British Library says reliance on complex legacy infrastructure hampered cyber attack recovery

Exterior signage at The British Library on November 23, 2023 in London, England
(Image credit: Getty Images)

The British Library says its overreliance on “complex legacy infrastructure” seriously hampered its ability to recover from a ransomware attack in late 2023

In a post-mortem analysis of the incident, the organization said a combination of outdated technology and misguided security priorities created a confluence of challenges as teams scrambled to react and remediate damage.

Chief executive Sir Roly Keating apologized for the library’s response to the attack, adding that the institution “deeply regrets the loss of control of some personal data”.

"We have significant lessons to learn about matters such as our historic reliance on a complex legacy infrastructure, which has affected our ability to restore services as quickly as we would have wished, and the varying effectiveness of different security measures across our digital estate," says chief executive Sir Roly Keating.

The attack was first identified as a major incident on 28 October last year, when a member of the technology team was unable to access the library's network.

The library immediately got in touch with the National Cyber Security Centre (NCSC) and hired specialist advisers NCC Group, later contacting the Information Commissioner’s Office (ICO) and other regulatory and law enforcement bodies.

An initial probe found that the attackers actually gained access at least three days earlier. However, a vulnerability scan came back with no results, and no repeat activity was seen.

It's only with hindsight that the team realized that this was probably a reconnaissance exercise.

Security teams at the British Library still haven't been able to work out just how entry was gained, because of both the severe damage caused to the servers and the anti-forensic measures taken by the attackers.

Their best guess, though, is that it happened through the compromise of privileged account credentials, possibly via a phishing or spear-phishing attack or a brute force attack.

In another error, multi-factor authentication (MFA) wasn't used across all domains for reasons of practicality, cost, and impact on ongoing library programs. The library said this almost certainly aided the attackers.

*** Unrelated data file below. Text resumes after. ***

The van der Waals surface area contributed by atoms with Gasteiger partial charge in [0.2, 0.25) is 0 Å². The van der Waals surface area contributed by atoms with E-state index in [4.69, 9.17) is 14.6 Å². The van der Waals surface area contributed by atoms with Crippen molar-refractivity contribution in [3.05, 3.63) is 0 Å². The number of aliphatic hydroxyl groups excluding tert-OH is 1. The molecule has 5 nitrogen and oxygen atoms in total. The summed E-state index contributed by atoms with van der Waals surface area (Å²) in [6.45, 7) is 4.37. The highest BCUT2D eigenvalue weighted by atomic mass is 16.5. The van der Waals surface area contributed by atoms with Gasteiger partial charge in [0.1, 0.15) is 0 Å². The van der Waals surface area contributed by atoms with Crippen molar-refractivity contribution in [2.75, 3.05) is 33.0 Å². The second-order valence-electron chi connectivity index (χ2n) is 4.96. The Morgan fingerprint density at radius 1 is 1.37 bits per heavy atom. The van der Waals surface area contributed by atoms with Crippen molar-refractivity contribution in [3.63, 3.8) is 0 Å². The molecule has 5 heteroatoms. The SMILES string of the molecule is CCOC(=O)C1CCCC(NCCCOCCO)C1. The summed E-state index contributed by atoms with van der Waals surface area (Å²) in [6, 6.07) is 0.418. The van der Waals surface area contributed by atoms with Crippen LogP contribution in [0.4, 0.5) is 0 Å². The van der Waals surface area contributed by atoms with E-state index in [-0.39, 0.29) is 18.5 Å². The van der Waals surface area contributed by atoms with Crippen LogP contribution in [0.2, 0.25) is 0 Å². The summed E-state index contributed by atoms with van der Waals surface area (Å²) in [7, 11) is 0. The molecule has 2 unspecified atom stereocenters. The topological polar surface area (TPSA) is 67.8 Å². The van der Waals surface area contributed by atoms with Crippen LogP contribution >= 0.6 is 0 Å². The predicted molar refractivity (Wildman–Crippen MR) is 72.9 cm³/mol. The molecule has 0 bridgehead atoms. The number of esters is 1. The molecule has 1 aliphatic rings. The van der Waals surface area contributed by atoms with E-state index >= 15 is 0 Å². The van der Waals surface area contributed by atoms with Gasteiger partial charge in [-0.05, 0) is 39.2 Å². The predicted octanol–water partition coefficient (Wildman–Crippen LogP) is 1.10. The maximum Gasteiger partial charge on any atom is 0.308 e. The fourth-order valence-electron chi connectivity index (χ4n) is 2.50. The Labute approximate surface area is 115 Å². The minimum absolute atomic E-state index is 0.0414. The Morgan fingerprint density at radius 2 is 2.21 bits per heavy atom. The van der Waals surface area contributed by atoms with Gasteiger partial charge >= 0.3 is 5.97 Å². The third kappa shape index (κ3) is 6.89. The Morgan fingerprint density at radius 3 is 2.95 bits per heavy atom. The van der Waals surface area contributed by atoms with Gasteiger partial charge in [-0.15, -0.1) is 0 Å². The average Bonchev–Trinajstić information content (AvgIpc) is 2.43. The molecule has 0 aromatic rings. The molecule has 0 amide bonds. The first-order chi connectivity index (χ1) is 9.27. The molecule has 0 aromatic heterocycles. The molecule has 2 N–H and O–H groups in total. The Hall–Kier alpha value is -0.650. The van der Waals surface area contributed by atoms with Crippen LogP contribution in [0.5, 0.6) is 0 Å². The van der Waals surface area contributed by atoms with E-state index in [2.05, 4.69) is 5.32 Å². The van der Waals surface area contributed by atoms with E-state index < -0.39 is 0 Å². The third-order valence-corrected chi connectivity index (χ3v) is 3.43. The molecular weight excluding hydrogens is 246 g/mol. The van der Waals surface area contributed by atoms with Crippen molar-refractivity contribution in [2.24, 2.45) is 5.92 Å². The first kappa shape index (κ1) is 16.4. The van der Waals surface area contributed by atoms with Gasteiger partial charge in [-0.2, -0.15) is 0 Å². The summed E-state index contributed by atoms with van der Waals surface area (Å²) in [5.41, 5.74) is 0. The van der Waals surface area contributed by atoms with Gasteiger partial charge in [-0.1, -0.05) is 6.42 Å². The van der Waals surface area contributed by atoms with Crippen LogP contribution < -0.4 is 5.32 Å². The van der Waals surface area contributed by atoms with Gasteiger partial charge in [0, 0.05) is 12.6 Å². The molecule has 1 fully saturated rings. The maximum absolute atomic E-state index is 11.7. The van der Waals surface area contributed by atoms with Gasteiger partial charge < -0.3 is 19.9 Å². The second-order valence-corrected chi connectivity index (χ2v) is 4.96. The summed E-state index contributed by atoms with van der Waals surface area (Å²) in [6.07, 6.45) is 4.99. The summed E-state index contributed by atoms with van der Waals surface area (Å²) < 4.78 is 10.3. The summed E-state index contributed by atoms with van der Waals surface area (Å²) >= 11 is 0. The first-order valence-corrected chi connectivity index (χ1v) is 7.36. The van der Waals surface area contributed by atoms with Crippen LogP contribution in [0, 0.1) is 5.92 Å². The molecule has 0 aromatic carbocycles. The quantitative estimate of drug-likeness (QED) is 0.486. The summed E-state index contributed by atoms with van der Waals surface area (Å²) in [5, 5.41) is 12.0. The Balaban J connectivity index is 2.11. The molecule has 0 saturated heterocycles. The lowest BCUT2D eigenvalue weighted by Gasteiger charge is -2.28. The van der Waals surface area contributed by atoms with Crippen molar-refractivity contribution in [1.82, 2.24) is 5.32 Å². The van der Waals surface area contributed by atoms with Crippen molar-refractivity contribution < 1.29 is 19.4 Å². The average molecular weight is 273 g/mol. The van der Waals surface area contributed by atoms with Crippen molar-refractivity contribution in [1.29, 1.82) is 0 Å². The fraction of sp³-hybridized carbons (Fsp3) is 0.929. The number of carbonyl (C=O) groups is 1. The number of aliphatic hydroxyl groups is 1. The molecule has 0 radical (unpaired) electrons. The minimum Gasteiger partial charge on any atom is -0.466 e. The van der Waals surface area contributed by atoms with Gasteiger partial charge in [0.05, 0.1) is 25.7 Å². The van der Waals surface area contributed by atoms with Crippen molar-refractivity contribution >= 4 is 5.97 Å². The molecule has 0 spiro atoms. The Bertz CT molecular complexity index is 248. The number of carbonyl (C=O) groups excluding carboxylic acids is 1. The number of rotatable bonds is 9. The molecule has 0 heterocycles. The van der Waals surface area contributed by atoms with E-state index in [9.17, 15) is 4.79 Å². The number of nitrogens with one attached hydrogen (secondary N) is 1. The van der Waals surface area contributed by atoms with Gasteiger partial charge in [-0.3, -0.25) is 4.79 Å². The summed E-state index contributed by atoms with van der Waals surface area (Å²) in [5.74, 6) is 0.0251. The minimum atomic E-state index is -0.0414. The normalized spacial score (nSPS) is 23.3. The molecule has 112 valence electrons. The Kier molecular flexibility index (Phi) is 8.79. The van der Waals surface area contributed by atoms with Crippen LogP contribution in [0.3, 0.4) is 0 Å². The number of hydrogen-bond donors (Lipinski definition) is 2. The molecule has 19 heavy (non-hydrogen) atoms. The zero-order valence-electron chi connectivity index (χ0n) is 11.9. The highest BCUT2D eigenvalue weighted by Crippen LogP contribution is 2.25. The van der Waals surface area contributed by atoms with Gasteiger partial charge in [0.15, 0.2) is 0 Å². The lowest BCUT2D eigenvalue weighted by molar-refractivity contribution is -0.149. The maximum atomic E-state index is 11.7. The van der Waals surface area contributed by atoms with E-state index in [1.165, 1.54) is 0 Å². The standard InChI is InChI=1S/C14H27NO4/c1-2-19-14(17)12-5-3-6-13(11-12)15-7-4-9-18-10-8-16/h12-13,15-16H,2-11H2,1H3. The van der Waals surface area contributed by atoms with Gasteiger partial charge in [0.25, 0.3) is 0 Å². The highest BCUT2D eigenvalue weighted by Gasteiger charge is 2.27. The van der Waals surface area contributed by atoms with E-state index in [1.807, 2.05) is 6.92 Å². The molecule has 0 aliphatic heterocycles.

Meanwhile, some of the older software used by the library was unable to contend with the sophisticated techniques employed by the attackers.

The attack was claimed by the Rhysida ransomware group, and led to the publication of thousands of stolen files after the library refused to pay a £600,000 ransom.

The group also encrypted data and systems, and destroyed some servers to make it harder to recover systems and to cover their tracks.

According to the British Library, it’s this aspect of the incident that caused the most severe problems in the wake of the attack. While the library has secure copies of all digital collections, it no longer has viable infrastructure on which to restore it.

Other major software applications cannot be restored to their original, pre-attack form as they are no longer supported by vendors, or because they won’t function on the new infrastructure that is currently being rolled out.

"Although the security measures we had in place on 28 October 2023 were extensive and had been accredited and stress-tested, with the benefit of hindsight there is much we wish we had understood better or had prioritized differently," the report stated.

British Library eyes major security shake-up

The library is already implementing changes and ramping up security measures such as backups and MFA. 

It's also introducing a new Modern Library Services Programme and data management and reporting architecture, and is modernizing its back-office tools and storage.

"The paper is informed by our expert advisers and specialists, but is our own account, updated and adapted from our internal investigations into the incident," said Sir Roly.

"If the outcome is increased resilience and protection against attack for the UK collections sector and others, then at least one good thing will have emerged from this deeply damaging criminal attack."

Emma Woollacott

Emma Woollacott is a freelance journalist writing for publications including the BBC, Private Eye, Forbes, Raconteur and specialist technology titles.